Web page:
at the expense and the church from this auspicious event; but injof Sheffield, Duke of Buckingham. He left behind vain! for the revolution took place within a few him three sons, all brought up to letters. His months, and the hopes of the party were blasted for own character was cold and reserved, backward in ever.
personal advances to the great, and rather heavy in Dryden was a severe sufferer from the change : conversation. In fact, he was too much engaged his posts and pensions were taken away, and the in literature to devote much of his time to society. poetical laurel was conferred upon his insignificant Few writers of his time delighted so much to aprival, Shadwell. He was now, in advanced life, to proach the verge of profaneness ; whence it may depend upon his own exertions for a security from be inferred, that though religion was an interesting absolute indigence. His faculties were equal to topic of discussion to him, he had very little of its the emergency; and it will surprise some theorists spirit in big heart.
What peace can be, where both to one pretend ? ANNUS MIRABILIS:
(But they more diligent, and we more strong)
Or if a peace, it soon must have an end;
For they would grow too powerful were it long In thriving arts long time had Holland grown, Behold two nations, then, engag'd so far,
Crouching at home and cruel when abroad : That each seven years the fit must shake each land Scarce leaving us the means to claim our own; Where France will side to weaken us by war,
Our king they courted, and our merchants aw'd. Who only can his vast designs withstand.
Trade, which like blood should circularly flow, See how he feeds th' Iberian with delays,
Stopp'd in their channels, found its freedom lost : To render us his timely friendship vain : Thither the wealth of all the world did go, And while his secret soul on Flanders preys,
And seem'd but shipwreck'd on so base a coast. He rocks the cradle of the babe of Spain. For them alone the Heavens had kindly heat; Such deep designs of empire does he lay
In eastern quarries ripening precious dew: O'er them, whose cause he seems to take in hand For them the Idumean balm did sweat,
And prudently would make them lords at sea, And in hot Ceilon spicy forests grew.
To whom with ease he can give laws by land. The Sun but seem'd the laborer of the year; This saw our king; and long within his breast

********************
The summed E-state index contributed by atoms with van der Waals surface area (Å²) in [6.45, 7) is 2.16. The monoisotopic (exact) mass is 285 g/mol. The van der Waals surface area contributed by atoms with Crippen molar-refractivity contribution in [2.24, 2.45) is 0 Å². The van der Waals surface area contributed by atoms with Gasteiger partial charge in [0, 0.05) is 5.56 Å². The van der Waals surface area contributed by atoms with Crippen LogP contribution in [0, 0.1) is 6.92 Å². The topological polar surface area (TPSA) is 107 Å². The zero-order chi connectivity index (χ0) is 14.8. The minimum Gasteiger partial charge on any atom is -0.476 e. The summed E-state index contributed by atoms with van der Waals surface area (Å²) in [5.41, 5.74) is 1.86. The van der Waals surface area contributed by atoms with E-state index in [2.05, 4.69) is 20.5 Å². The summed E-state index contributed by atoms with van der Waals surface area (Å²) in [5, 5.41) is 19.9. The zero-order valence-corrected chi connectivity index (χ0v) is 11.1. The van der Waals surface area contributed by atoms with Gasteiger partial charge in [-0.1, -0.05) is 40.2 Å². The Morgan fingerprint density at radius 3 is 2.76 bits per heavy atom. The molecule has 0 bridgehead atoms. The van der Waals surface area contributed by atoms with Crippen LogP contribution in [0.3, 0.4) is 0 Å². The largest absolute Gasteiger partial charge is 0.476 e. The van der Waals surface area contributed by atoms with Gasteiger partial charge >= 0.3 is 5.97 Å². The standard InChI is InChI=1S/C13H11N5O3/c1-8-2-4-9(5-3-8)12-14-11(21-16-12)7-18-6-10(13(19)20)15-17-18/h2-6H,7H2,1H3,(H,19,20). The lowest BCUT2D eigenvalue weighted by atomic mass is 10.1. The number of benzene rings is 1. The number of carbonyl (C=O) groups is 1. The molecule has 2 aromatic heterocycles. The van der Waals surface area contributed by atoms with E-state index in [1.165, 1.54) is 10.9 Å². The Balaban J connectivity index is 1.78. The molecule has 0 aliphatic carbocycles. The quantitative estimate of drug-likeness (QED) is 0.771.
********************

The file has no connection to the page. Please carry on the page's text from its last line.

Each waxing Moon supplied her watery store, His pensive counsels balanc'd to and fro: To swell those tides which from the line did bear He griev'd the land he freed should be oppressid,
Their brim-full vessels to the Belgian shore. And he less for it than usurpers do. Thus, mighty in her ships, stood Carthage long, His generous mind the fair ideas drew
And swept the riches of the world from far; Of fame and honor, which in dangers lay ; Yet stoop'd to Rome, less wealthy, but more strong : Where wealth, like fruit on precipices, grew, And this may prove our second Punic war. Not to be gather'd but by birds of prey.
The loss and gain each fatally were great;
And still his subjects call'd aloud for war: But peaceful kings, o'er martial people set,
Each other's poise and counterbalance are.
By the rich scent we found our perfum'd prey,
Which, flank'd with rocks, did close in covert lie And round about their murdering cannon lay,
At once to threaten and invite the eye.
He first survey'd the charge with careful eyes, Fiercer than cannon, and than rocks more hard
Which none but mighty monarchs could maintain; The English undertake th' unequal war: Yet judg’d, like vapors that from limbecs rise, Seven ships alone, by which the port is barr'd,
It would in richer showers descend again. Besiege the Indies, and all Denmark dare.
At length resolv'd t' assert the watery ball,
He in himself did whole armadoes bring : Him aged seamen might their master call,
And choose for general, were he not their king.
These fight like husbands, but like lovers those :
These fain would keep, and those more fain enjoy And to such height their frantic passion grows,
That what both love, both hazard to destroy.
It seems as every ship their sovereign knows, Amidst whole heaps of spices lights a ball,
And now their odors arm'd against them fly: So hear the scaly herd when Proteus blows, Some preciously by shatter'd porcelain fall,
And so to pasture follow through the sea. And some by aromatic splinters die. To see this feet upon the ocean move,
And though by tempests of the prize bereft, Angels drew wide the curtains of the skies; In Heaven's inclemency some ease we find : And Heaven, as if there wanted lights above, Our foes we vanquish'd by our valor left, For tapers made two glaring comets rise.